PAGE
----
tember; where, as we were assured, he The Prussian troops, to the number of treated the Queen of Poland, and the about 60,000 men, entered Saxony by rest of the royal family there, with the three different routes. One body of greatest politeness. them having advanced to Leipfic, the Even after the King of Prussia had enfame day they entered that city'a decla. tered Saxony, he caused his minister at ration was published by the general who Vienna once more ask the Empresse. commanded them, notifying, that as his Queen, whether the would engage not Pruflian Majesty intended to consider and to attack him either that year or the curdefend the subjects of that electorate as rent one ; promising to recall his troops if they were his own, he had given the on receiving a precise and satisfactory most precise orders to cause his troops answer. The answer was, That the parobserve the stricteft discipline; but that ties were at peace; that to contract an at the same time provisions must be re- engagement of this nature, was to congularly furnished them. Notice was al. vert the peace into a truce ; and that the lo given, that all taxes and customs were Empress found the condition too inconto be paid to his Pruffian Majefty; and fistent with treaties to accept of it. His his officers took possession of the custom- Prussian Majesty had formerly representhouse and excise-office, while the magam ed, that the court of Vienna, by her rezines of corn and meal were ordered to fusal to give him those positive assuranbe opened for the use of his troops. The ces which he thought every one at peace like declarations were made, and the with his neighbours had a right to delike conduct observed, in other places. mand, by continual artifices, and haugh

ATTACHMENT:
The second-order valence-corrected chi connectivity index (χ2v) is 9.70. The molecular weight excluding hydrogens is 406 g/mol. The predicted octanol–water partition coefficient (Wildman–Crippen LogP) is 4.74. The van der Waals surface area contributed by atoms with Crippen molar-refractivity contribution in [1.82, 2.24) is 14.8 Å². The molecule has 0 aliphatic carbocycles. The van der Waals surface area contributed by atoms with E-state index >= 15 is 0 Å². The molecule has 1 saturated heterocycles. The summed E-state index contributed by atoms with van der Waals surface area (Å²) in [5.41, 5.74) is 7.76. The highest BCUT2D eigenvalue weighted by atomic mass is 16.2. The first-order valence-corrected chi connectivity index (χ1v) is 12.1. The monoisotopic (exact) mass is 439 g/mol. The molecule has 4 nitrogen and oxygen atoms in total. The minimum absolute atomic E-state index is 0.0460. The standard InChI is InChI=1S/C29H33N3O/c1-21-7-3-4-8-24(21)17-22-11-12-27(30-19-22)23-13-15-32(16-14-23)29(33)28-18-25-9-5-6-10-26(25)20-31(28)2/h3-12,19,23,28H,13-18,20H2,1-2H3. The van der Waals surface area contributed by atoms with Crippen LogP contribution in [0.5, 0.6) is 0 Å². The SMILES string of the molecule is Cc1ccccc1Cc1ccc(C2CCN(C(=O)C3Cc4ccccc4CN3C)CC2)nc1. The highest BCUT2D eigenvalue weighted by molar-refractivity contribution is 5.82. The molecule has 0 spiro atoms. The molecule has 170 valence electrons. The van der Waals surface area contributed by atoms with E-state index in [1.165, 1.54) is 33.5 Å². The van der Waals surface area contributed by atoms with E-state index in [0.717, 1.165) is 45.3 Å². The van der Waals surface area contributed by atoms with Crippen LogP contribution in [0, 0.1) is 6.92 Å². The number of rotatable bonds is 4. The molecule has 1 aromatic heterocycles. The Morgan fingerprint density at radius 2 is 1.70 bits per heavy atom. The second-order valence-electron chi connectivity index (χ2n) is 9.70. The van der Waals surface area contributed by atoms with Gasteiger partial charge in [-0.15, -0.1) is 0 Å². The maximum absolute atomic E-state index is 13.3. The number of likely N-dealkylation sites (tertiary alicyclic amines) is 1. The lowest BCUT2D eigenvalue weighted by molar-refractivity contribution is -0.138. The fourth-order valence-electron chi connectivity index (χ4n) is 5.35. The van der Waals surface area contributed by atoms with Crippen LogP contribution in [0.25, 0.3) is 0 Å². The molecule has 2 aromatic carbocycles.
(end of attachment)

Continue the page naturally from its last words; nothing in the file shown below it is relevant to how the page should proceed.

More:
It would seem that his Polith Majesty tiness, proposed to drive him into a war, bad well foreseen the march of the Prus- in order to have a pretext for reclaiming fians, and resolved on the measures he. the assistance of her allies; and also obwas to purfue. For he had just before served, that though he should be obliged assembled the whole troops of his electo-. to begin hostilities, he would not be the rate at Pirna, which is a craggy rock, aggreffor, the aggression being juftly imjoined on one hand by the fortress of putable to that party alone which had Sonnestein, and on the other by that of stirred up enemies against, or formed dea Konigstein. Behind Pirna and Sonne. figns of invading the dominions of the itein runs the Elbe, amidst rough and other. Being fully convinced by this inaccessible rocks. On the other side, last answer, that nothing was to be efand in the places especially of moft easy fected by further representations, his miaccess, the Saxons had laid great num- nister retired from Vienna the 16th of bers of vaft pine-trees, which they had September, without taking leave; and felled upon the spot. To this trong soon after, the Imperial minister left camp the King of Poland, with his two Berlin in the same manner. fons, repaired on the 3d of September; By that time the Pruffians had invest. the rest of the royal family still remain. ed the Saxons at Pirna on every fide. ing at Dresden, capital of Saxony. The Several messages had passed between the ! principal archives and most valuable ef. King of Poland and his Prussian Maje. fects of the family had been carried to fty, the former of whom still offered to the fortress of Konigstein ; with all the observe an exact neutrality ; but the lattools and materials made use of in the ter infifted, that in order to render this porcelane manufactory at Meissen; the more certain, it was proper the Saxon workmen at the same time dispersing troops should return to their former quars.